Jury rejects air bag lawsuit against Ford

Carmaker is cleared of fault in fatality
August 23, 2002


LOUISVILLE, Ky. -- Jurors on Thursday dismissed a $30-million lawsuit against Ford Motor Co. over the death of a Lexington woman killed in a low-speed traffic crash in 1999.

It took the jury about three hours to return with the ruling Thursday after hearing nearly two weeks of testimony in Jefferson Circuit Court.

Tim Struttman filed the lawsuit against Ford and Morton International -- now Autoliv Inc. -- in 1999, alleging his wife died after the air bag in her 1997 Mercury Sable inflated, causing a neck injury. Morton was the manufacturer of the air bag.

Struttman said by phone Thursday that he was disappointed with the ruling.

"The jury calls the shots," he said. "But I had to take a chance, I had to do something."

His attorney, Ron Hillerich, said he doesn't expect to file an appeal. "The family wants to put closure to this," Hillerich said.

Ford officials said they were happy with the jury's decision.

"We agree with the court's decision," said Kathleen Vokes, a Ford spokeswoman. "We're committed to the safety of all our customers."

The lawsuit said Struttman's wife, Lynn, a 4-foot-9, 105-pound woman, would have survived the crash if adjustable pedals -- a feature that allows drivers to sit farther from the steering column -- had been available in the 1997 Sable. The suit, which claimed Ford was negligent because it knew of the safety benefit of adjustable pedals long before it began offering the feature, sought about $30 million in compensatory and punitive damages.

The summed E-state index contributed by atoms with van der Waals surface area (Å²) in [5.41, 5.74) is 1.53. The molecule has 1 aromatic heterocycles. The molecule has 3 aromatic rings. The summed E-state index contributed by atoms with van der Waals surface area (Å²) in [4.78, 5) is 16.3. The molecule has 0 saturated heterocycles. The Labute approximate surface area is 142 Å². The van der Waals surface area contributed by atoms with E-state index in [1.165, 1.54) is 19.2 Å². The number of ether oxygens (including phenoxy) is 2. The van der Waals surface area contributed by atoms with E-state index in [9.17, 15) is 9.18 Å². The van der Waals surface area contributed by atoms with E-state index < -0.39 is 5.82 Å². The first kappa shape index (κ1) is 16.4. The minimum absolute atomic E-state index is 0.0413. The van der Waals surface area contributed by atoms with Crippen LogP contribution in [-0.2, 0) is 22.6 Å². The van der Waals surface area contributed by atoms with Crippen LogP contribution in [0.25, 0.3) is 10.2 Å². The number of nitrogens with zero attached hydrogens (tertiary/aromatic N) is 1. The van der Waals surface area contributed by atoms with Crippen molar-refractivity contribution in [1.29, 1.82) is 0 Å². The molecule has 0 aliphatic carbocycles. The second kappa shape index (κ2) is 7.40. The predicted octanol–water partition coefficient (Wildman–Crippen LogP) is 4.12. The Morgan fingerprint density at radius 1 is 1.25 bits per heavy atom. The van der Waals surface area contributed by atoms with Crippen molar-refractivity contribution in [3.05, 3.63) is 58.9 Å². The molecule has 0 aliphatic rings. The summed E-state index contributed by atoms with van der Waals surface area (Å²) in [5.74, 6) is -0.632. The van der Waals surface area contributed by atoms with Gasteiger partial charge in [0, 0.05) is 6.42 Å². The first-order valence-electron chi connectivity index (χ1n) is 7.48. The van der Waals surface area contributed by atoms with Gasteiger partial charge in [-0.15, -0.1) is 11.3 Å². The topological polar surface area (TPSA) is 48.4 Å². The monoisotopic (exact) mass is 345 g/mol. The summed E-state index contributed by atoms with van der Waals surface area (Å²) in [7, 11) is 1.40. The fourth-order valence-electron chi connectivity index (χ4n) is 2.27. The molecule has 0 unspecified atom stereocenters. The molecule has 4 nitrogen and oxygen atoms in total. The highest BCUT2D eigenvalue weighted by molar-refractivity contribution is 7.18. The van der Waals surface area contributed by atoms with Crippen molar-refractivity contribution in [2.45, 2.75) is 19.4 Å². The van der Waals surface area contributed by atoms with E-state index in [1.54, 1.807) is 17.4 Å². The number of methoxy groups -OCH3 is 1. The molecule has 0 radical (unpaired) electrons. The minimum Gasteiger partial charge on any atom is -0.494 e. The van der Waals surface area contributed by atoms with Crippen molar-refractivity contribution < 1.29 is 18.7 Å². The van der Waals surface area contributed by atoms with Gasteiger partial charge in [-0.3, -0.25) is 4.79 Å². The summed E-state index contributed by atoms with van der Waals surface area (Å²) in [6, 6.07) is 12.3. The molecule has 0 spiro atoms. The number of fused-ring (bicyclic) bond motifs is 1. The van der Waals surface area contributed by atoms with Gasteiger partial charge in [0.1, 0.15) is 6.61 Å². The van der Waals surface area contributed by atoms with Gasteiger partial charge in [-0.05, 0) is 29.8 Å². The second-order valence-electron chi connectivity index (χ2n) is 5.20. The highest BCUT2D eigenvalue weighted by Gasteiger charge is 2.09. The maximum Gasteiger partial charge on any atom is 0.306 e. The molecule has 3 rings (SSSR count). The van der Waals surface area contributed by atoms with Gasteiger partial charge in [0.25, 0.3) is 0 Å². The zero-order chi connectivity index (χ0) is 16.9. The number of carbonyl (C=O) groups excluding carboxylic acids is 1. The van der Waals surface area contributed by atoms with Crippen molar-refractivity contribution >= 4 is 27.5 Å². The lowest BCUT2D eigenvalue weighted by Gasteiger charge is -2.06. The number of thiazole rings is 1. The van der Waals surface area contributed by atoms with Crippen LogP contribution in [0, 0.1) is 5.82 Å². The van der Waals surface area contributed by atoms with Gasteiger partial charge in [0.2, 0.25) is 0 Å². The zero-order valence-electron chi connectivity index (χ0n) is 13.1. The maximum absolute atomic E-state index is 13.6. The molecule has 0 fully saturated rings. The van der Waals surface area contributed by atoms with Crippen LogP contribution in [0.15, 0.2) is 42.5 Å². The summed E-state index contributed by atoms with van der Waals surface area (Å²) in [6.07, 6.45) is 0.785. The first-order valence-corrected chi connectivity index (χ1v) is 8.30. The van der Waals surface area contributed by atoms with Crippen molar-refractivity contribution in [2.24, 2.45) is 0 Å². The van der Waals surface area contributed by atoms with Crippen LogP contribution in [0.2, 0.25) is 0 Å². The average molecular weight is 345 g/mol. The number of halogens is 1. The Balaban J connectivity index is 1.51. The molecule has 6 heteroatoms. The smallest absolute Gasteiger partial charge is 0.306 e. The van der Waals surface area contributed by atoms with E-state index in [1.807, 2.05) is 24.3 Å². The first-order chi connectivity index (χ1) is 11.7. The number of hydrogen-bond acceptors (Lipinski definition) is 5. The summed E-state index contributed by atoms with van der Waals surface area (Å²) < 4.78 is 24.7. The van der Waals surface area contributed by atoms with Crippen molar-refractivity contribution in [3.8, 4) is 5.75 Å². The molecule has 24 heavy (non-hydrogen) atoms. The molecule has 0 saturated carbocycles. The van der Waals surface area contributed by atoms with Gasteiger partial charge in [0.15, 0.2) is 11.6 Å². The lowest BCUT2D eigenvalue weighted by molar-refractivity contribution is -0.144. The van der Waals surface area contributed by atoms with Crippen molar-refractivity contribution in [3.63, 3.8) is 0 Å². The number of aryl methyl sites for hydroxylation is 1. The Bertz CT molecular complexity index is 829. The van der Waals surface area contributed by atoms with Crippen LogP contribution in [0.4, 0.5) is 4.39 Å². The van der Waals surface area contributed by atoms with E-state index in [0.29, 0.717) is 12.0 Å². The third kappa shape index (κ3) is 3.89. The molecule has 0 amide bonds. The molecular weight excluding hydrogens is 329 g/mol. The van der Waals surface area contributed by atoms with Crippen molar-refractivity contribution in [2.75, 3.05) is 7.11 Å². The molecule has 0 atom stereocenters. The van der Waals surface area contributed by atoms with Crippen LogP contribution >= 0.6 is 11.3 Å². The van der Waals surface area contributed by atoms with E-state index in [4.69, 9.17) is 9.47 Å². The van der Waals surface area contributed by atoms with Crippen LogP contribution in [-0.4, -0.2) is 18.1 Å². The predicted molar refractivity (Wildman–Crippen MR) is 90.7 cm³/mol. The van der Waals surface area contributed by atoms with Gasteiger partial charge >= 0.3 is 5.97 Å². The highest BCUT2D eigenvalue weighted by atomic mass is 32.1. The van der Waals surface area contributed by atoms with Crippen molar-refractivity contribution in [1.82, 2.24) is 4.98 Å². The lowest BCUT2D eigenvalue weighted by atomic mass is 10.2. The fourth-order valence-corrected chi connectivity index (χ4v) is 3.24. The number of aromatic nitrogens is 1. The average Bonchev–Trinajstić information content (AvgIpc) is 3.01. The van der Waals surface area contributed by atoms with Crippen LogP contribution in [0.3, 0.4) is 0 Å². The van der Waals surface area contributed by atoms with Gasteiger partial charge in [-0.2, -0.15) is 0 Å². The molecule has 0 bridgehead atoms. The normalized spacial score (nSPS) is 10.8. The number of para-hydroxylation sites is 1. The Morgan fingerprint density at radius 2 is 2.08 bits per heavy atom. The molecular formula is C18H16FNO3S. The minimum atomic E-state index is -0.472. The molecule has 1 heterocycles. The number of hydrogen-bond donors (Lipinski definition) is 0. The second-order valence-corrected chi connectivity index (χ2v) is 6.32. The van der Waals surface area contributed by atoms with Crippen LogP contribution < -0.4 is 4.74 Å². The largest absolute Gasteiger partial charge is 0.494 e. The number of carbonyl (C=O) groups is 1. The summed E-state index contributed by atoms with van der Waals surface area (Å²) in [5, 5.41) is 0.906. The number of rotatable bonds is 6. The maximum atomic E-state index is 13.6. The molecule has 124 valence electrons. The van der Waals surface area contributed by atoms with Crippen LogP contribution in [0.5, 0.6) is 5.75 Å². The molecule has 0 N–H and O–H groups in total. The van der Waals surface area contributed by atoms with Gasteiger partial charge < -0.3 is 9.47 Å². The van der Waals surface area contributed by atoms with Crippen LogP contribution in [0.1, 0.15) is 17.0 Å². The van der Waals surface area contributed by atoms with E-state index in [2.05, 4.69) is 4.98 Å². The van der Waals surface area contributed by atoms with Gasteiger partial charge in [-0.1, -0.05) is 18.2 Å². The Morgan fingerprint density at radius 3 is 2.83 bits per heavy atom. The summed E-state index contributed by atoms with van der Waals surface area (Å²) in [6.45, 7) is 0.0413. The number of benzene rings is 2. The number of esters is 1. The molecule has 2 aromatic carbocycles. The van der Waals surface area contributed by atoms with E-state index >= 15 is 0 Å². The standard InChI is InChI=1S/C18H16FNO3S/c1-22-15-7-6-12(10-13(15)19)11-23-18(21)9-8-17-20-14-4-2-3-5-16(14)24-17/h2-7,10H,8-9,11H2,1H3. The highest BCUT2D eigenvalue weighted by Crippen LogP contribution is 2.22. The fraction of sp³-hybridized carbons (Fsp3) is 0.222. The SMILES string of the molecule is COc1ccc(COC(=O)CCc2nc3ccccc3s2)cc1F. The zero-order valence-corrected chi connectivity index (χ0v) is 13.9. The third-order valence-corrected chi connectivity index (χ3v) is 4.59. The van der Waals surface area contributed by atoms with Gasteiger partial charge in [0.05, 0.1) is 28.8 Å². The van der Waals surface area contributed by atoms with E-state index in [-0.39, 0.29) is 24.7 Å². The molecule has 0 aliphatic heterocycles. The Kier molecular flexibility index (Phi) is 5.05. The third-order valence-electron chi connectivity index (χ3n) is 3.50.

Ford introduced adjustable pedals in 1999 on its Explorer and Lincoln Navigator sport-utility vehicles. But the company began testing the option in the early 1990s, according to Hillerich. The option is now one of Ford's best-selling extra features.

Ford rejected Struttman's claims. It acknowledged the safety benefit of the adjustable pedals but said it never tried to market the devices that way.

Experts on air bag safety said during testimony that drivers should be at least 10 inches from the center of the steering wheel to avoid serious or fatal injuries if an air bag deploys.

Ford attorney Colvin (Woody) Norwood argued during the trial that Struttman had to have been sitting closer than 10 inches from the steering wheel to have been killed at the moment of impact.

Carol Browning, attorney for Morton, said the company could not be held responsible for Struttman's death. The air bag did exactly what it was supposed to do, she said.

The crash that killed Lynn Struttman in 1999 was at a low speed; the mother of three had made a left turn into oncoming traffic.